Basilique Sainte-Marie-Madeleine de Vézelay

Et voilà, on monte tout en haut du village et on arrive à la Basilique que l’on apercevait déjà au loin dans la brume depuis la voiture.

Après son abandon il y a plus de 500 ans, Prospère Mérimée la redécouvre en 1834 et c’est grâce à Eugène Viollet-le-Duc que les travaux de restauration peuvent commencer en 1840. Cet homme m’impressionne quand on voit la liste des bâtiments qui ont été sauvés grâce à lui {page Wikipédia}, on ne peut qu’être admiratif (Carcassonne, c’est lui …).


And here we climb on top of the village and we arrive at the Basilica we could already see in the distance in the mist, from the car.

After its abandonment more than 500 years ago, Prosperous Mérimée rediscovered it in 1834 and thanks to Eugène Viollet-le-Duc the restoration work began in 1840. This man impresses me when you see the list of buildings that were saved thanks to him {Wikipedia} page, one can only admire him (Carcassone, it’s his work …).

Basilique Sainte-Marie-Madeleine de Vézelay

Basilique Sainte-Marie-Madeleine de Vézelay

Basilique Sainte-Marie-Madeleine de Vézelay

Basilique Sainte-Marie-Madeleine de Vézelay

Basilique Sainte-Marie-Madeleine de Vézelay

Basilique Sainte-Marie-Madeleine de Vézelay

Basilique Sainte-Marie-Madeleine de Vézelay

Basilique Sainte-Marie-Madeleine de Vézelay

Basilique Sainte-Marie-Madeleine de Vézelay

Basilique Sainte-Marie-Madeleine de Vézelay

Basilique Sainte-Marie-Madeleine de Vézelay

Basilique Sainte-Marie-Madeleine de Vézelay

Basilique Sainte-Marie-Madeleine de Vézelay

Basilique Sainte-Marie-Madeleine de Vézelay

Basilique Sainte-Marie-Madeleine de Vézelay

Basilique Sainte-Marie-Madeleine de Vézelay et son chat

Basilique Sainte-Marie-Madeleine de Vézelay et son chat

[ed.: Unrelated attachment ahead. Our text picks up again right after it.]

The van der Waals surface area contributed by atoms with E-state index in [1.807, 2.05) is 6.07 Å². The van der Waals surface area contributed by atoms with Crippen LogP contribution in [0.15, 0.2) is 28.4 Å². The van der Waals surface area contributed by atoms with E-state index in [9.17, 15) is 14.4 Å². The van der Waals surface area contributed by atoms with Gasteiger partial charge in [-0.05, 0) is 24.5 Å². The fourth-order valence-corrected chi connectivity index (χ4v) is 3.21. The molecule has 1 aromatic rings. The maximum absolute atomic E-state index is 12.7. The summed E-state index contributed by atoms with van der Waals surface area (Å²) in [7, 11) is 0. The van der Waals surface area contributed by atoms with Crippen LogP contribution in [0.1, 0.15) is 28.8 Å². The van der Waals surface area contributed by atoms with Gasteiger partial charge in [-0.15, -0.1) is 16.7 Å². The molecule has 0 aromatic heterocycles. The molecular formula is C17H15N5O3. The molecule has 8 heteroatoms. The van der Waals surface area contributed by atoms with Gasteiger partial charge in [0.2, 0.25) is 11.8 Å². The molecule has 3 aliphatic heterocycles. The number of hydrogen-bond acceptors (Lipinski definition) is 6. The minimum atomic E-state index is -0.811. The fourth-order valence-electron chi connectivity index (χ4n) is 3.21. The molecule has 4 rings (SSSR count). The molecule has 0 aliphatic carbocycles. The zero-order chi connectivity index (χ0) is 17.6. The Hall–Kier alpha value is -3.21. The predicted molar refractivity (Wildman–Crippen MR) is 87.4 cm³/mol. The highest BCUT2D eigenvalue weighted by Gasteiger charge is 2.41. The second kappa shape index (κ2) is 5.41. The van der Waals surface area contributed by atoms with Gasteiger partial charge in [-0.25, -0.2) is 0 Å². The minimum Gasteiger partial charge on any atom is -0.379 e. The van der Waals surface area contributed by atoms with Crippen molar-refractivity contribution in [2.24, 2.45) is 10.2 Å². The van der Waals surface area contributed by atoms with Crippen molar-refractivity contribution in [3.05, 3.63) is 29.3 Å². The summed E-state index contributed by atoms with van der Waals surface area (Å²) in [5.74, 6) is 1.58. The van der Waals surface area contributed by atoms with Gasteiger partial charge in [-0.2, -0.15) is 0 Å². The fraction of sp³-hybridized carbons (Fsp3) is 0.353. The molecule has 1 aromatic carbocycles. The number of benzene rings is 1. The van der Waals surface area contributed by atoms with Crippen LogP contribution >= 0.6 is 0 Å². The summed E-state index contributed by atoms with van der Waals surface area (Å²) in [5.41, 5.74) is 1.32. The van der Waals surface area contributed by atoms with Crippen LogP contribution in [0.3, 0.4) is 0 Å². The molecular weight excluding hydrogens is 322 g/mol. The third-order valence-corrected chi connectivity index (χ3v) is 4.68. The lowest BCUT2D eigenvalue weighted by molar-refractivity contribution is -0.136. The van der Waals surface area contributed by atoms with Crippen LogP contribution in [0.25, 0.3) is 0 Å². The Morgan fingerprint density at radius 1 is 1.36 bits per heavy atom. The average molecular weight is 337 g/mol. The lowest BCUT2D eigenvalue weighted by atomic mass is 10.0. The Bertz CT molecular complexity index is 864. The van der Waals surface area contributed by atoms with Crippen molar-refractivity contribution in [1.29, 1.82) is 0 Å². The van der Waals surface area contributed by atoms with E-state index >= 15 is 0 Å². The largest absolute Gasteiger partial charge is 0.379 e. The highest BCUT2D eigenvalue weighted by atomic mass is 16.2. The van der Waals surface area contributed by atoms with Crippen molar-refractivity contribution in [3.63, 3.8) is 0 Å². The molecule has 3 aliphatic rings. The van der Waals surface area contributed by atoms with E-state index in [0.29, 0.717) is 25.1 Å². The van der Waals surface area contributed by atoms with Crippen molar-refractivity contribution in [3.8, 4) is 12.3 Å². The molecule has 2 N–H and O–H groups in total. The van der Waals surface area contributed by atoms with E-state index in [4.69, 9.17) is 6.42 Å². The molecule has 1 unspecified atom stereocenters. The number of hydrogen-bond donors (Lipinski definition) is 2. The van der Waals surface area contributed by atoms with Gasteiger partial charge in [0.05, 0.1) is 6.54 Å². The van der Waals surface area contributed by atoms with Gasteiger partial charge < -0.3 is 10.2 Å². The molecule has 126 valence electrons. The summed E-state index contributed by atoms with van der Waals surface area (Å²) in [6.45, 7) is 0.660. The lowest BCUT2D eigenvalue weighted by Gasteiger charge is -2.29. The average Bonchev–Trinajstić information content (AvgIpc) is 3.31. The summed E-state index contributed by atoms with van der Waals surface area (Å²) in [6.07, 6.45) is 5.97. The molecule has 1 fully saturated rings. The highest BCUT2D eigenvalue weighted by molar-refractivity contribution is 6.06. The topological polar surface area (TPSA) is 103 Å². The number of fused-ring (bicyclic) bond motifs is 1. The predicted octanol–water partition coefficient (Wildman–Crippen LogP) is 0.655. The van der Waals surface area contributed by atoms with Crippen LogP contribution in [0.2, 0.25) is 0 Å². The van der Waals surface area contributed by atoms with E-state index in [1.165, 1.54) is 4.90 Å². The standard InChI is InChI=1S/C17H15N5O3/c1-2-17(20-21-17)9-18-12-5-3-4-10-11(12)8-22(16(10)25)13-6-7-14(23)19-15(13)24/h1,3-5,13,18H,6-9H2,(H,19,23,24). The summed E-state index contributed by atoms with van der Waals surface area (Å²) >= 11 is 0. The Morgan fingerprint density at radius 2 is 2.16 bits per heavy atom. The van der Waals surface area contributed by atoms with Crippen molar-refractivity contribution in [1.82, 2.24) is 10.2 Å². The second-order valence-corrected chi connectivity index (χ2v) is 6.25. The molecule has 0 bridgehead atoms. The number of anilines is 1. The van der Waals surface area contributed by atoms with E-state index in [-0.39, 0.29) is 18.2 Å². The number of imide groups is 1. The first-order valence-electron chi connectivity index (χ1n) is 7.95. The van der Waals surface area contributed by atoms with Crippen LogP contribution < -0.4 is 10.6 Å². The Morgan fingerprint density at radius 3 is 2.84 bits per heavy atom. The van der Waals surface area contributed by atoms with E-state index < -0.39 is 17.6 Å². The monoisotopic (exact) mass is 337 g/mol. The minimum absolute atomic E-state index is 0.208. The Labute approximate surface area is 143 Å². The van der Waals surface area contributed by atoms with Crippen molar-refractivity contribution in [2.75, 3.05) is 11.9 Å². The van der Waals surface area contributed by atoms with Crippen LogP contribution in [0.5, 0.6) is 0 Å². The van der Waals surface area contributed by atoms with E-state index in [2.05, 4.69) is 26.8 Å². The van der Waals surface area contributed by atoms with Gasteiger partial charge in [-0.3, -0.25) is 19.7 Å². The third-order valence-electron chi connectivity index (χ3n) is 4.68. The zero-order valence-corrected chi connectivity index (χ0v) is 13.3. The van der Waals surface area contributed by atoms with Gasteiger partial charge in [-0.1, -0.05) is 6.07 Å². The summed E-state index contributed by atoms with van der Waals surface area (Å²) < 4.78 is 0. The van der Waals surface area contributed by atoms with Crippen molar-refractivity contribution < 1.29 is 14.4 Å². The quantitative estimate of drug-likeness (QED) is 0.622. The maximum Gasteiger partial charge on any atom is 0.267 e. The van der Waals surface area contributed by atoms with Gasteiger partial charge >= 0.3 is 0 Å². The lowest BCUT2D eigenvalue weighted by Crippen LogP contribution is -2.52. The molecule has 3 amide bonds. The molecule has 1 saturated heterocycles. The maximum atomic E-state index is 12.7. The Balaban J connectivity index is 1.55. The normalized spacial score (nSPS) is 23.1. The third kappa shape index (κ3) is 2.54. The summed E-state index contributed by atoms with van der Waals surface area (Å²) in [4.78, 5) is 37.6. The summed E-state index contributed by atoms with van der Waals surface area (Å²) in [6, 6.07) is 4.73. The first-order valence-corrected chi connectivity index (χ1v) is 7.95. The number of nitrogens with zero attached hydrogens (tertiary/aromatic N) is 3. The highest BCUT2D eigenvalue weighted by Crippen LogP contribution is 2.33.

Basilique Sainte-Marie-Madeleine de Vézelay

Basilique Sainte-Marie-Madeleine de Vézelay

Basilique Sainte-Marie-Madeleine de Vézelay

 

 

26 thoughts on “Basilique Sainte-Marie-Madeleine de Vézelay

      • I think you are teasing me, however, I thought about the money and how none of these structures are built today. The physical, emotional, and financial cost to all of those around–reminds me of the pyramids and slaves. I do have to say that I find the building itself and the aging and texture that it shows to be beautiful. I wonder if the design was with or for love, or forced. Such sculpting and history, I do not see in these times.

        • Yes, I was teasing you🙂
          Sincerely, I do not believe builders at that time were slave. They were hired to do that kind of job. If you look carefully at stones, you can see little marks left by masons who worked there.
          Nice website there: https://www.durhamworldheritagesite.com/architecture/cathedral/construction
          “Contrary to the common belief that much of this was voluntary labour, substantial records exist to prove that most labourers were paid”
          Unfortunately the security was not as tight as it is now … certainly many workers died in accidents.

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